My overfilled schedule…

I’m working – finally!  But my entire schedule is FILLED.  I have “days off” from one job or the other, but no “me” time.  But it’s money, and I’m broke.  Next week is filled with work and school – EVERYDAY.  It looks like my weekends will be spent at the Halloween store and the weekdays will be between school, Kumon, and occasionally, the Halloween store (they crammed me in during the week somehow).  The Halloween store is temporary, only until a little bit after Halloween.  The boss/owner has a lot of high expectations of his employees, so I hope I do well (and get paid more).  Thankfully, it’s close to home and I don’t have to drive as far.  Parking sucks (it is downtown Walnut Creek-ish), but I plan on parking in the other lot and walking over to the store.  It’s a casual environment; we can wear jeans or khakis to work.  However, we are stuck wearing ORANGE, the color of Halloween.  I don’t look good in orange, not to mention, I don’t own an orange shirt – at all.  The store is supplying them, but they’re not in yet.  We cannot have the weekend off before Halloween and the weekend of Halloween.  It kind of sucks, but hopefully I’ll be able to dress up.  I’m going to ask for Fleet Week off (just that weekend), so I can enjoy the sailors and the Blue Angels.  I’ll probably be working the remaining weekends.  I have a discount, but I can’t just give it out to anyone.  That’s about it, since it is a retail job.

As for my other job at Kumon…it brings back memories.  I used to be a Kumon student as well (20 years ago), but I DON’T REMEMBER ANYTHING ABOUT IT.  I remember their “general” method of doing things, but like I mentioned before, I don’t really remember anything about it.  I’m a tutor/grader/whatever else there is to do kind of person, so I’m learning a lot in a short period of time because the lead grader (that’s what I’ve considered her) is leaving for her first year of college.  It’ll be different without her around.  Working at Kumon has taught me a lot about myself and my educational standards.  Kumon, in the US, focuses on math and reading.  Kumon in other countries probably does the same, along with other subjects.  It has Japanese roots (I mean, just look at the name).  When I was a student at Kumon, I only did math.  Kumon wants to unlock a student’s potential to do well in math, and well, they do it through repetition, which I feel is the only way to learn math concepts.  Rinse and repeat.  I wouldn’t do it any other way.  I’ve worked at Kumon for 2 weeks, and I’ve learned a lot about the students by grading their homework.  First of all, some of the kids’ handwriting is ATROCIOUS.  You can’t read it, or it’s barely legible.  If pharmacy was like that, no prescriptions would ever get filled because NO ONE would be able to read it!  It makes me wonder if teachers and schools focus on penmanship anymore.  If I wrote like a slob, I’d never forgive myself, although if you look at my notes in school recently, I’ve gotten lazy about my handwriting.  Second, it makes me think about my own math skills (which evidently SUCK).  Some of the students are far beyond what they would learn at their grade level, so obviously, the Kumon method works for them.  For other students, they still struggle (which is why there is the repetition).  I’ve managed to match names and faces of TWO kids.  It’s pretty bad since I’ve been working there for 2 weeks.  I’m sure I’ll figure it all out eventually.  There is one student (no names, of course), who is probably in junior high, and struggles with multiplication tables.  He will get them correct on one page, but he’ll get the same problem wrong on another page.  I don’t know how to help students that are like that, since my degree doesn’t help me with this kind of stuff (nor do I have a credential).  I am very unfamiliar with the reading portion of Kumon.  It’s also really hard!  Even harder to grade (or to complete).  It’s all so subjective, since it’s reading comprehension and it depends on the student’s interpretation of the passage.  I was never really that good at reading comprehension, although standardized tests (like the SATs) love them.  Grading math is easy, since it’s either right or wrong.  Reading, on the other hand, takes off half a point for spelling, grammar, or punctuation.  Or in my case, in the one I was grading (I only got through ONE packet), the entire answer was wrong.  What they want the student to do is to rephrase what the author is referring to in an above statement, and well, the student didn’t do that, so it was wrong.  The fill-in-the-blank is easy; words are either provided or found in the passage.  Thankfully, I’ve been grading math or checking in students (which takes practice, too).  Even though my math skills has gone downhill significantly, I can grade the math faster than the reading.  And a lot of kids do both math and reading, in addition to whatever they are doing in school.  It’s encouraging time management at a young age.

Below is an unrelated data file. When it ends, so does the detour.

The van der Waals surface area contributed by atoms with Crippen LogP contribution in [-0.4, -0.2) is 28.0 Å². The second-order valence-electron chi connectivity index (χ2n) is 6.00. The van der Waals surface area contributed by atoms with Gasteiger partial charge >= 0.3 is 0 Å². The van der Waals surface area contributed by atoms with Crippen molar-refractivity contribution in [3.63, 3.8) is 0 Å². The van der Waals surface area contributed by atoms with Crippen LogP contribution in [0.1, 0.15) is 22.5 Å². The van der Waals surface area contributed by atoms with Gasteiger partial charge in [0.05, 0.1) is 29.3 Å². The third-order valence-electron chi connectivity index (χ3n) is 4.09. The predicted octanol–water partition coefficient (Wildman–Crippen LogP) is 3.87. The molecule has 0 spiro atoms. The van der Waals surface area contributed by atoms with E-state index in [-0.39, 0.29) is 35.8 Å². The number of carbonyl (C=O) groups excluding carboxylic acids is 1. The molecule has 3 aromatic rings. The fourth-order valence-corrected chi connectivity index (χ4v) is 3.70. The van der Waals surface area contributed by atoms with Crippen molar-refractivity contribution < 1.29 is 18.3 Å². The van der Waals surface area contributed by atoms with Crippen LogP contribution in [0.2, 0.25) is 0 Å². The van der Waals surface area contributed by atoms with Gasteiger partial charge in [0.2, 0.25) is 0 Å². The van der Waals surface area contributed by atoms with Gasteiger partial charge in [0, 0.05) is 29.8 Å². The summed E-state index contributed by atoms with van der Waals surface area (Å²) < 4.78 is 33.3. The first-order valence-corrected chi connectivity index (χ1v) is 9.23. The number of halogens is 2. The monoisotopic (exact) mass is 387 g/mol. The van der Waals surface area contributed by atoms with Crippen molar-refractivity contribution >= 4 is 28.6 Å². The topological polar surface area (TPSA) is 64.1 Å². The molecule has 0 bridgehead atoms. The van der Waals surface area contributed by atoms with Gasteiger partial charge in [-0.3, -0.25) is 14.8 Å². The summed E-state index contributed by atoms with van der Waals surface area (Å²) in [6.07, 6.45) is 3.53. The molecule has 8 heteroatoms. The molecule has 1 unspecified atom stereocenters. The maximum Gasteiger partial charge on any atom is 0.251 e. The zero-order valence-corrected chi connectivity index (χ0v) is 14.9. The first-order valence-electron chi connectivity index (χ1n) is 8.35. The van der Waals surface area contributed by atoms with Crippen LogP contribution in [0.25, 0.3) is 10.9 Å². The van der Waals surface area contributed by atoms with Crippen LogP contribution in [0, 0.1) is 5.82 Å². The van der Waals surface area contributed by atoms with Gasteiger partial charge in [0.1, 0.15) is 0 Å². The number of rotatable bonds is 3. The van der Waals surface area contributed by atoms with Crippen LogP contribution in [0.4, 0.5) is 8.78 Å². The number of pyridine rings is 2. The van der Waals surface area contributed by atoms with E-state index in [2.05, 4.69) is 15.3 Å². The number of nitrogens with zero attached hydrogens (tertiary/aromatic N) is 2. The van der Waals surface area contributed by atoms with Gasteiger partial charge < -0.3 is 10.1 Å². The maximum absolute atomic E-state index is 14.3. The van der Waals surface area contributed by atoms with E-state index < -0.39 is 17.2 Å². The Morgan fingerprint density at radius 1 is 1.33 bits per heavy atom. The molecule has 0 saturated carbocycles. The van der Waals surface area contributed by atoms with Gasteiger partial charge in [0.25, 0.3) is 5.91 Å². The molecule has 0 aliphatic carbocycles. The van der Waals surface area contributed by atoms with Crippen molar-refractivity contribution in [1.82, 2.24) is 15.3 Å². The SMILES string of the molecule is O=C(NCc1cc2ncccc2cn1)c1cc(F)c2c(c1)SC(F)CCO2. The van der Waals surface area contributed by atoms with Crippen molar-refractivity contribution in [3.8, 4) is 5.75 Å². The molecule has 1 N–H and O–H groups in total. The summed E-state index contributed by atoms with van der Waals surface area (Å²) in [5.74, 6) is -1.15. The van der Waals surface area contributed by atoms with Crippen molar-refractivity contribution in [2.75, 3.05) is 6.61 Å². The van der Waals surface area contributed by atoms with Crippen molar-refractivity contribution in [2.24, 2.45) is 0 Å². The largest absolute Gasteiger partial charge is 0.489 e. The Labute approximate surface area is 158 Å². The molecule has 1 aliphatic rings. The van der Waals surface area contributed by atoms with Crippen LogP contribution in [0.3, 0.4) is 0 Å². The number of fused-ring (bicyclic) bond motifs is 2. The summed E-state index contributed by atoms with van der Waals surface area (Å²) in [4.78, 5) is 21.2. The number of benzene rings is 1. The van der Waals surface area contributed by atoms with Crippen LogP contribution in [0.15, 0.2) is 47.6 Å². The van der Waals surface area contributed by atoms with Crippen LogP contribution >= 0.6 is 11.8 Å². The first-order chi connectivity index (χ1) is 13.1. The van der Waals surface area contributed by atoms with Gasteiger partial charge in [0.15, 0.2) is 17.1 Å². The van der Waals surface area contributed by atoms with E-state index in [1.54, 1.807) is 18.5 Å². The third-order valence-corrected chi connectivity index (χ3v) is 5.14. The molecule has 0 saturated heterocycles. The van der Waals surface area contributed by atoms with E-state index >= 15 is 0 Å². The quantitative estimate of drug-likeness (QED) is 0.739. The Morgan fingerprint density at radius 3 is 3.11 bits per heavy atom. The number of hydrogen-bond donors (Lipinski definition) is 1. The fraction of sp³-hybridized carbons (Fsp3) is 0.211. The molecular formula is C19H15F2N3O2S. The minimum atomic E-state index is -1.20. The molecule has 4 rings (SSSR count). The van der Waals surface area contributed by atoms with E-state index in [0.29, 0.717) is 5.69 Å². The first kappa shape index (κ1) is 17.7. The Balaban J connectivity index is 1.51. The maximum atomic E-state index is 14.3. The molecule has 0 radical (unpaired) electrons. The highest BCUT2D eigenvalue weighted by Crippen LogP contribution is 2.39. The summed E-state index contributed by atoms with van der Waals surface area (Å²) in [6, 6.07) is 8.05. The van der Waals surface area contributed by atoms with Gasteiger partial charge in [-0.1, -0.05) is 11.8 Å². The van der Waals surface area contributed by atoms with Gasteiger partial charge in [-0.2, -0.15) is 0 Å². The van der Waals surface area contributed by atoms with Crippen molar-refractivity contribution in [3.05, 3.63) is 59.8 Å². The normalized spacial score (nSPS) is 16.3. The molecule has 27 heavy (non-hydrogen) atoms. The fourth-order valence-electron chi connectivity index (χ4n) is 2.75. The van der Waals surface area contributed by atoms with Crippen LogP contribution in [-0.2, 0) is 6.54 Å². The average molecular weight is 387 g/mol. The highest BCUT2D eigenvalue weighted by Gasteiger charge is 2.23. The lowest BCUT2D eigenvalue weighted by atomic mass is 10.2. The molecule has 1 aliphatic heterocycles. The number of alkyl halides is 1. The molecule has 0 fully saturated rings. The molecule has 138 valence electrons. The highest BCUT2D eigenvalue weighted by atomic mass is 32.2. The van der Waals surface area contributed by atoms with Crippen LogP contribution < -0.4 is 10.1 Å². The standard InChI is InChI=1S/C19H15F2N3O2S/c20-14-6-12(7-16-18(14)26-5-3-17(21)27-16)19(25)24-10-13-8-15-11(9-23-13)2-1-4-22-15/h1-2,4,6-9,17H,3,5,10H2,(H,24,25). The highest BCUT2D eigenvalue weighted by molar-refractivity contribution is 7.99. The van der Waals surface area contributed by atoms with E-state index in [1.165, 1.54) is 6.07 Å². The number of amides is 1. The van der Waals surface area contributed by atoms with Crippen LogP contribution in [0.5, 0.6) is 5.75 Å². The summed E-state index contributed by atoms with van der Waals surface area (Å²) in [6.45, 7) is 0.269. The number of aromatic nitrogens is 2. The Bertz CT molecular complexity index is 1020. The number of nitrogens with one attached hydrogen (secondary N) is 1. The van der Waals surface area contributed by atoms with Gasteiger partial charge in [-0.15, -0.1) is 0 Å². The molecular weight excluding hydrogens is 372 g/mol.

Anyway, I just wanted to update on what my working schedule is like.

Until next time…

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~ by twilightmelfina on September 17, 2010.

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